This is a very common form of narration for audiobooks with dual point-of-view chapters. The voice actors each have a main character and read all chapters from this point of view. Since many narrators work from their own home studio, dual narration is easier to produce than duet or multicast, which require narrators to record together in one studio. However, this is also the form that I found the most difficult to get used to since the characters sound different in each chapter. I recommend passing on dual narration audiobooks until you feel more comfortable with the format as a whole.

Single Narration

This is closest to having someone read a story to you. Depending on the narrator, they might do more voice acting or more reading.

Tip 1: Listen to Samples

Audible sample

Don’t ever buy an audiobook without listening to a sample! Especially when read by one or two narrators, you need to make sure you like their voices and reading style since they can differ immensely and depend on personal taste. Both Audible and Amazon show a button under the audiobook cover. Click on it to listen to a few minutes of the book for free to see if it works for you!

Tip 2: Listen to an Audiobook you “know”

A great way to get more used to audiobooks is to start with ones that come more easily to you.

Do you listen to podcasts? Then the step to nonfiction audiobooks is very small. From true crime to self-help, there are many audiobooks that might be a good fit with your interests and have a similar narration style to what you know from your favorite podcasts. Your favorite podcaster might even have an audiobook out already!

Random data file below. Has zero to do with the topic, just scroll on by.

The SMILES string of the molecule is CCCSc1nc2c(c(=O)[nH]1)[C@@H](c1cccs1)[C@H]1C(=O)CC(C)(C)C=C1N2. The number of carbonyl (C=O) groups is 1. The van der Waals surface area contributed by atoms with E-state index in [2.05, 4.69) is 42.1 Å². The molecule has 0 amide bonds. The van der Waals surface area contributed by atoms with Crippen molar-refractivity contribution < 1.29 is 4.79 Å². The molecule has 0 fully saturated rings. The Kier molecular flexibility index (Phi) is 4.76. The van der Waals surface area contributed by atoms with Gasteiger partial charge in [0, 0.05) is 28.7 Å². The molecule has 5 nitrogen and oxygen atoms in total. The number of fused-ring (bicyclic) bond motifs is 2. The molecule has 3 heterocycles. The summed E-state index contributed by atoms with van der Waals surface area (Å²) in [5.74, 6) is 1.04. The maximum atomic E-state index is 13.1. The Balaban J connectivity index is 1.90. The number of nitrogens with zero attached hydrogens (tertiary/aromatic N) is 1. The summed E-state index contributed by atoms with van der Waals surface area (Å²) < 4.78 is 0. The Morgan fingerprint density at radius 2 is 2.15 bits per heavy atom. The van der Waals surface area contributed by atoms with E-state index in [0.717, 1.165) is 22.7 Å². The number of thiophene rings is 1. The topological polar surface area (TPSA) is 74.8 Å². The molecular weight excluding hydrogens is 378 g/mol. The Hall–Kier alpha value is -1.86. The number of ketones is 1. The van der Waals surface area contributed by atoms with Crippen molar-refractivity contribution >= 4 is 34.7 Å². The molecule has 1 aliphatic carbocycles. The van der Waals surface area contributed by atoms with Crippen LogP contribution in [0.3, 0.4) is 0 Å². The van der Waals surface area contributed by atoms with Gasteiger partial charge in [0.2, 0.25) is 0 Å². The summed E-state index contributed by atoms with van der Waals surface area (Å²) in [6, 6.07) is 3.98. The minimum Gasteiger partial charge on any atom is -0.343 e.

Do you like to have movies or shows running on the TV while you are crafting, painting, or ironing? Then you are already used to listening and filling in the visuals to what you are hearing. Some fiction books have elaborate audiobook productions with several voice actors and background sounds (called full cast or audio play) that are exactly like listening to a movie. This might be a great place for you to get into audiobooks!

Are you an avid reader of print or ebooks? Listen to some of your favorite books in audio format to experience them in a new format! If you ever lose focus for a moment, it will be easy for you to get back into it because you already know the story.

Tip 3: Read along

In school or during work training, are you someone who has a difficult time focusing on the lecturer, and are you prone to doodling and daydreaming? If you struggle with just listening, then try reading along while playing an audiobook! You can adjust the narration speed in the usual audiobook apps, so you can find a comfortable balance between your listening and reading speed. You can read along in a print book or use Amazon Whispersync to read an ebook while syncing it with the audio version.

Tip 4: Find Activites that go well with Audiobooks

If you feel more comfortable when you keep your hands busy, audiobooks might work much better for you than ebooks or print books. But you have to find the right activities to do while listening to audiobooks. What you do shouldn’t be too distracting or mentally engaging.